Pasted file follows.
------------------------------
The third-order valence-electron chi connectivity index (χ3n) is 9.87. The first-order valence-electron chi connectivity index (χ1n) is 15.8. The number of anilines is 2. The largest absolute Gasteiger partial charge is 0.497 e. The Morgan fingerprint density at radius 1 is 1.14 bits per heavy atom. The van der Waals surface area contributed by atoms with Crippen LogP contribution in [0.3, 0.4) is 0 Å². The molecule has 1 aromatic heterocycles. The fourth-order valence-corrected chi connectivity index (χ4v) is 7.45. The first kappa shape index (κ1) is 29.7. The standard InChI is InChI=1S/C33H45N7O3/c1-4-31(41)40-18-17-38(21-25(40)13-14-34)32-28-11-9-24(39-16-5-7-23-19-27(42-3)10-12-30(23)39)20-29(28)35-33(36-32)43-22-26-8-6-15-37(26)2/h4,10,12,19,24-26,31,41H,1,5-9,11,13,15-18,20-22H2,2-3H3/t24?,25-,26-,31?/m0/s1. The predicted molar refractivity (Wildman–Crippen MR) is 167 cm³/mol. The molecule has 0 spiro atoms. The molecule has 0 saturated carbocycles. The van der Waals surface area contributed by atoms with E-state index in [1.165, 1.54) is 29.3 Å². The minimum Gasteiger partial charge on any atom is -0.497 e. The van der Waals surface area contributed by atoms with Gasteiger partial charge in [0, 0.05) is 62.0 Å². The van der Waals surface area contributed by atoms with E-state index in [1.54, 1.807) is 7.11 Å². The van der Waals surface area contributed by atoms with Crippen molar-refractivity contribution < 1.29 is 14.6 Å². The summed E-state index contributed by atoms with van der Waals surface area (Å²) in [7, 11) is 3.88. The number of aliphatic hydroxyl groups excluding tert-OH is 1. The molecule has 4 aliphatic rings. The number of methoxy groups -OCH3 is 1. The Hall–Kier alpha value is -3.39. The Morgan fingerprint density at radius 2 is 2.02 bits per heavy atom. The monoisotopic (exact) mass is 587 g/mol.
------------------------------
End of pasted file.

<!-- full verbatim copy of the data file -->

The third-order valence-electron chi connectivity index (χ3n) is 9.87. The first-order valence-electron chi connectivity index (χ1n) is 15.8. The number of anilines is 2. The largest absolute Gasteiger partial charge is 0.497 e. The Morgan fingerprint density at radius 1 is 1.14 bits per heavy atom. The van der Waals surface area contributed by atoms with Crippen LogP contribution in [0.3, 0.4) is 0 Å². The molecule has 1 aromatic heterocycles. The fourth-order valence-corrected chi connectivity index (χ4v) is 7.45. The first kappa shape index (κ1) is 29.7. The standard InChI is InChI=1S/C33H45N7O3/c1-4-31(41)40-18-17-38(21-25(40)13-14-34)32-28-11-9-24(39-16-5-7-23-19-27(42-3)10-12-30(23)39)20-29(28)35-33(36-32)43-22-26-8-6-15-37(26)2/h4,10,12,19,24-26,31,41H,1,5-9,11,13,15-18,20-22H2,2-3H3/t24?,25-,26-,31?/m0/s1. The predicted molar refractivity (Wildman–Crippen MR) is 167 cm³/mol. The molecule has 0 spiro atoms. The molecule has 0 saturated carbocycles. The van der Waals surface area contributed by atoms with E-state index in [1.165, 1.54) is 29.3 Å². The minimum Gasteiger partial charge on any atom is -0.497 e. The van der Waals surface area contributed by atoms with Gasteiger partial charge in [0, 0.05) is 62.0 Å². The van der Waals surface area contributed by atoms with E-state index in [1.54, 1.807) is 7.11 Å². The van der Waals surface area contributed by atoms with Crippen molar-refractivity contribution < 1.29 is 14.6 Å². The summed E-state index contributed by atoms with van der Waals surface area (Å²) in [7, 11) is 3.88. The number of aliphatic hydroxyl groups excluding tert-OH is 1. The molecule has 4 aliphatic rings. The number of methoxy groups -OCH3 is 1. The Hall–Kier alpha value is -3.39. The Morgan fingerprint density at radius 2 is 2.02 bits per heavy atom. The monoisotopic (exact) mass is 587 g/mol.